|Demonstrators hold an anti-fracking rally in the Capitol building in Albany|
Any decision from the Cuomo administration will face formidable challenges
PHOTO COURTESY BY JESSICA RIEHL
Gov. Andrew Cuomo told an editorial board at the Syracuse Post Standard this week that he expected a “decision” in “a couple of months” on shale gas policy in New York. I credit political convenience in keeping the governor from adding this crucial point: A decision does not equal resolution. Even if an administrative decision is finally reached, it will be merely the starting point for a series of legislative and legal battles that must be resolved before full-scale shale gas development comes to New York State.
The Post Standard report of the editorial board meeting, by Glenn Coin and Mike McAndrew, paraphrases Cuomo explaining that “if the state decides to go forward with hydraulic fracturing” it would impose a fee structure to pay for regulatory oversight. It then quoted Cuomo: "Whatever we decide here on hydrofracking, I want people to have confidence in that statement."
Implicit in these remarks is the notion that the Cuomo administration could also decide against allowing the type of high-volume hydraulic fracturing necessary for shale gas development. But it must be added that, from a legal standpoint, a ban is a long shot. As one source close to the process in Albany told me, the DEC “has a statutory obligation to address permitting in New York. A decision not to would be legally complicated.” In short, it’s a tricky thing to deny rights of a particular industry or person to exploit natural resources on private land, especially given the longstanding tradition of that practice in this country. It’s also far from a sure thing that the state will issue, in coming months, a final version of the SGEIS, the long-awaited policy guideline for permitting shale gas wells. Uncertainty stems from the amount of work that has to be completed to review and respond to tens of thousands of comments, and satisfy due diligence in a process under close public scrutiny and bound to face challengers looking to exploit technical flaws. A more likely scenario is that the state will issue its final draft in the third quarter at the earliest, possibly later. This will serve as a baseline for the legislative and legal battles to begin.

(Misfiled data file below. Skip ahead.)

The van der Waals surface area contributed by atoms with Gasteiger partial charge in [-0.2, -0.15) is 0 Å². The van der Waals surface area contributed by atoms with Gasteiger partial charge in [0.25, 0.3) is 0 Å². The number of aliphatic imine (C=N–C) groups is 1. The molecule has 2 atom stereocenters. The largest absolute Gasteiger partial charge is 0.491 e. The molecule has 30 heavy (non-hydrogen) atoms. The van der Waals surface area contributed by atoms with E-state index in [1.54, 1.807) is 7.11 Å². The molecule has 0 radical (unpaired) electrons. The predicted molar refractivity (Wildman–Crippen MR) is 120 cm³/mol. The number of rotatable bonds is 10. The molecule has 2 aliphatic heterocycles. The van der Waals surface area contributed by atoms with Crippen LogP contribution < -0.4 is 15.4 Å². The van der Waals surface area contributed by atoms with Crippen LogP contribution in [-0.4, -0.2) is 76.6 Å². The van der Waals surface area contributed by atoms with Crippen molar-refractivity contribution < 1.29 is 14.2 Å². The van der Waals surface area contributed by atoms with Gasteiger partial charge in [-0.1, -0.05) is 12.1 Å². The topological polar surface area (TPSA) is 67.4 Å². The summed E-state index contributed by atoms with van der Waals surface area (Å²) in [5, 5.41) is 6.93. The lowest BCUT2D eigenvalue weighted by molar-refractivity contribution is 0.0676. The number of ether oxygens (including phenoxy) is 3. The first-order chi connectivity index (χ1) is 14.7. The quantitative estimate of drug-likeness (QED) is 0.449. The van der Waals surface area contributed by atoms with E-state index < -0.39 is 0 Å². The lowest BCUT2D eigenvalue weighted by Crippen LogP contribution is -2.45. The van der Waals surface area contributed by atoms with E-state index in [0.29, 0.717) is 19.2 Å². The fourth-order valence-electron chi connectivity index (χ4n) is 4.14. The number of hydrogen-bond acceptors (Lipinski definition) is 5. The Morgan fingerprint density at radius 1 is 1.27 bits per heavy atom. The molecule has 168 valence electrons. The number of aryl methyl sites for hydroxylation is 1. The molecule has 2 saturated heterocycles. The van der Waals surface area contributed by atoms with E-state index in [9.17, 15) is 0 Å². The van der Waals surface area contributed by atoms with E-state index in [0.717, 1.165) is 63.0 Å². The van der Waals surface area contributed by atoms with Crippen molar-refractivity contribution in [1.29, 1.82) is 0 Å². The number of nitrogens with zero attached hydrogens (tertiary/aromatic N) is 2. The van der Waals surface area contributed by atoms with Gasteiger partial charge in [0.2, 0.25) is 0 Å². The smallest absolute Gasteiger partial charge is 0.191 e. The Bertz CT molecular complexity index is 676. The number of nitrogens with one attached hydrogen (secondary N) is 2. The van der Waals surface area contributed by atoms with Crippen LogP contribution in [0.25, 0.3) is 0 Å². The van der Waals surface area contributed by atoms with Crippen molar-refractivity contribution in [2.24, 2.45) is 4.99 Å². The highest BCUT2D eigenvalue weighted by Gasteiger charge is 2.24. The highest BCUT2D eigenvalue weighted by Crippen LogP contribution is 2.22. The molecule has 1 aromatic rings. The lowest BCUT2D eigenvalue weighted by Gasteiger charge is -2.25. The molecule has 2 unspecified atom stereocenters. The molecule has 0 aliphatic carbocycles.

Meanwhile, the low price of gas is discouraging the industry from exploring and developing new regions. If and when the price of gas rises, it will drive incentives -- legal, capital, and scientific -- to pry open the doors to yet unexplored reserves under New York. These reserves are attracting a lot of interest. The Marcellus has already been proven along the Pennsylvania border, and the geology suggests that it will bare the same results in upstate New York. International companies, including Talisman and Exxon Mobile, have already paid hundreds of millions of dollars for mineral rights to land in the Southern Tier. The exploitable part of the Utica shale, which is under the Marcellus, extends much further north, well into Central New York.
The Millennium Pipeline bisecting the southern part of the state and the Dominion Pipeline through Central New York (including Madison County) provide the backbone of the necessary infrastructure to move the gas. Another incentive: The Utica and Marcellus are near major metropolitan markets in the northeast. They also collectively provide what is known in the industry as “stacked horizons,” meaning that one drilling platform can yield production form more than one pay zone.
The shale gas reserves have been there for 400 million years and are not going anywhere, at least before the next ice age. But I’m guessing the political and economic wild cards on which the future of shale gas development rests will continue to offer surprises. It’s hard to know how those will play out, but I can safely offer this prediction: In coming years, policy and the economy – two dynamic variables on which the future of shale gas development in New York rests– will likely be different from today.